Chambers Appointed Assistant VP for Research Innovation
Posted on November 25, 2015 by Jeb Schrenk
The University of South Alabama has hired veteran health care entrepreneur Dr. Michael Chambers as its first assistant vice president for research innovation to help facilitate the transition of discoveries from laboratories and classrooms to the marketplace.
Chambers, an attorney and outgoing president and CEO of Swift Biotechnology, also will seek private-public partnerships that position the University and collaborating organizations to develop a strong regional innovation ecosystem supporting economic growth.
“Michael has a proven history of attracting innovators to grow ideas, of securing funding to develop concepts and of supporting entrepreneurship along the Gulf Coast,” said Lynne Chronister, vice president for research and economic development. “He is uniquely qualified to help our students and faculty work through the often complex process of taking an idea to the point of commercialization.”
At Swift, Chambers led the company in seeking early detection screening for endometrial and ovarian cancers. Swift was one of the winners of the 2010 Alabama Launchpad competition.
Before Swift, Chambers helped found InnoRx Pharmaceuticals, a company specializing in the development of drugs and drug delivery systems for ocular disease. InnoRx was sold to SurModics (NASDAQ: SRDX) in 2005.
“I believe our community will experience significant growth in the years ahead. The University of South Alabama is in an exceptional position to help leverage that growth to bring about new jobs for graduates and to help students and faculty create new products, technologies and companies,” Chambers said. “This is an opportunity to use my experience to help others, and ultimately the University of South Alabama and our community."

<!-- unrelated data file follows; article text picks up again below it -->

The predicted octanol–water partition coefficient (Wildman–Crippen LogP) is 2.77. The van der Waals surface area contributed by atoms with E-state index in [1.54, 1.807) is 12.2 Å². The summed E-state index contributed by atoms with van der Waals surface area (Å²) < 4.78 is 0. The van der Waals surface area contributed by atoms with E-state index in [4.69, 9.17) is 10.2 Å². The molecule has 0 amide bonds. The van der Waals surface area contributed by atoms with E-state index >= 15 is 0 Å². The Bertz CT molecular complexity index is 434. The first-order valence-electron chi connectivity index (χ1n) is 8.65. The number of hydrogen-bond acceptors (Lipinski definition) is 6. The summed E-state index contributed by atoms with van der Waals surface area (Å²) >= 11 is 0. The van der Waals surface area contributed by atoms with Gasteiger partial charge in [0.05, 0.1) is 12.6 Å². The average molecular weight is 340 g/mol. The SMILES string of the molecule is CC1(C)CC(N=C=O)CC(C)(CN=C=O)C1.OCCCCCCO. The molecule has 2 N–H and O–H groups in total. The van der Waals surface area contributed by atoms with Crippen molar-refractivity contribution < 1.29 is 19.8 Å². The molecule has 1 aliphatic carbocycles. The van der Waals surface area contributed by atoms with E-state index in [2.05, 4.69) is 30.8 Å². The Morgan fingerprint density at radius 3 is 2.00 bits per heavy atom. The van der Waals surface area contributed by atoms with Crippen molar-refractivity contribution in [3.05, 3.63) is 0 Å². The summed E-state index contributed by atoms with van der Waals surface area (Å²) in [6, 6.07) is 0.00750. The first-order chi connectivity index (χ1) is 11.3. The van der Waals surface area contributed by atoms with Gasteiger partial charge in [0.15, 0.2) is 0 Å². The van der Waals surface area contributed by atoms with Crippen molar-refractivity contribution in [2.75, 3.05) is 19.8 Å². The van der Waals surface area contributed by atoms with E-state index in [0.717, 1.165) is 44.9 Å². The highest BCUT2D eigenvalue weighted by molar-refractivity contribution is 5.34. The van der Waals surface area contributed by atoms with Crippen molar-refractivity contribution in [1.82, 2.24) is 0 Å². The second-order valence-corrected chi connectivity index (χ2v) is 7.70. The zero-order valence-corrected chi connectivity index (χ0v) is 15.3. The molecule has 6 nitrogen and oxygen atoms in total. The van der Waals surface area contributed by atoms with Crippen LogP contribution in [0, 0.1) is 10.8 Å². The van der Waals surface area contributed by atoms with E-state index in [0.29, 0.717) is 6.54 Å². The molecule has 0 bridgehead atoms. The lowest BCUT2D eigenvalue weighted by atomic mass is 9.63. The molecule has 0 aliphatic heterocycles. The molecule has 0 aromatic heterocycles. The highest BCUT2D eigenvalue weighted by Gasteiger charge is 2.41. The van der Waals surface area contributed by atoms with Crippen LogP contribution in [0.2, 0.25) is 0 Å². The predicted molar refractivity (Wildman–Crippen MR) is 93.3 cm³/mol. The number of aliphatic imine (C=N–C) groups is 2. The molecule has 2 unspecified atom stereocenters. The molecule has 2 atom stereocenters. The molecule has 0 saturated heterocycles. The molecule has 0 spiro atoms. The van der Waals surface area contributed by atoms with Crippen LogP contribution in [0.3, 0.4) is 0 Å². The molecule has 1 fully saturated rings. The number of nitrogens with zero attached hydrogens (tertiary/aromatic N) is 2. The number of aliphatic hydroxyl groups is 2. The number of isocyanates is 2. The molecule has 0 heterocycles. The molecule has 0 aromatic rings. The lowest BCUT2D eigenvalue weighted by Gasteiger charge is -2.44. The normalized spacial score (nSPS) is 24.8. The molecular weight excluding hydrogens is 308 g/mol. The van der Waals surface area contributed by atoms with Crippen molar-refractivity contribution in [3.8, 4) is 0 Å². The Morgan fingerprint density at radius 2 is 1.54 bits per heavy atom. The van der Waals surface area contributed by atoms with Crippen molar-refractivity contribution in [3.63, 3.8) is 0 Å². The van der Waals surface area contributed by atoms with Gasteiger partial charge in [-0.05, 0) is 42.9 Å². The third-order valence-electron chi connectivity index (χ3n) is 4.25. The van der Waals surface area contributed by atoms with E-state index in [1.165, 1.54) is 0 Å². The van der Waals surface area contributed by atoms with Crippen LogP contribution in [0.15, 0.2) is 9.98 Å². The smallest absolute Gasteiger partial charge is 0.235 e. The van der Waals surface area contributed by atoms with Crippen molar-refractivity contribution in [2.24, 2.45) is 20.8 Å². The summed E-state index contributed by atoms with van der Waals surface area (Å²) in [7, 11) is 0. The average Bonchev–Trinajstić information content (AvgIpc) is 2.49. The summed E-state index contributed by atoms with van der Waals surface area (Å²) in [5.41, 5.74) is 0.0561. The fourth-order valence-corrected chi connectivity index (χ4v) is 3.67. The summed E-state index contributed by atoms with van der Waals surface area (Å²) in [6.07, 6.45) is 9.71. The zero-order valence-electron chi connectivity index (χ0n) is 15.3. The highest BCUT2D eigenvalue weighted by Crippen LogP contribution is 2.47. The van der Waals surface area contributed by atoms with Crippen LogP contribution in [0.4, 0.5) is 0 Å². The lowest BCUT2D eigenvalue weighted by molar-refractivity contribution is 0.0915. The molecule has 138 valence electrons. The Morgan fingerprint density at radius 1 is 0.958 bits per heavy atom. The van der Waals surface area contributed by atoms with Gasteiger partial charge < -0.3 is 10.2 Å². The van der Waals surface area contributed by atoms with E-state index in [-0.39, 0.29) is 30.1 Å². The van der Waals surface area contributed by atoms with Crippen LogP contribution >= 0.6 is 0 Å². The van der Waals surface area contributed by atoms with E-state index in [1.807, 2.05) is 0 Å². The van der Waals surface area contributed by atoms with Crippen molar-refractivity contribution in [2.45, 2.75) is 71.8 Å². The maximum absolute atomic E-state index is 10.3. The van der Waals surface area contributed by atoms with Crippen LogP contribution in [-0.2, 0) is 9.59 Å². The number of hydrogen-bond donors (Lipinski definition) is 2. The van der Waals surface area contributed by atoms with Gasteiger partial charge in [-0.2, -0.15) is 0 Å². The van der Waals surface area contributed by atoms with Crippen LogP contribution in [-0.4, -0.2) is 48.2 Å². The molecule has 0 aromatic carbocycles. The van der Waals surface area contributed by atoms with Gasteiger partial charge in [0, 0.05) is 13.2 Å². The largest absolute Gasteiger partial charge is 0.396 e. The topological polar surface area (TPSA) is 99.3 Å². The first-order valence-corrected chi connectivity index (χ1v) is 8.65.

As part of his role, Chambers will help guide student and faculty innovators from the point of idea and concept generation to the doorstep of commercializing a product or service by providing resources, connections and expertise. As a result, he will work with colleges and schools to identify potential innovations that could be commercialized or put into practice and help build innovation teams across disciplines. USA’s Office of Commercialization and Technology Transfer will then manage the protection, licensing and sale of the innovations and reach out to industry to create collaborations.
Chambers was the 2014 chairman of the Mobile Area Chamber of Commerce and that same year helped found 1702, an entrepreneurship training and mentoring program. He previously served as one of the authors to then-Gov. Bob Riley’s Alabama Science & Technology Roadmap.
Chambers also was the founder and chairman of the board of the Gulf Coast Angel Network, which raised capital to fund local start-ups.
With an interest in global health issues, Chambers produced the documentary "Lusaka," which focused on the plight of orphans with HIV/AIDS in the capital of Zambia. It was a 2009 submission to the Sundance Film Festival.
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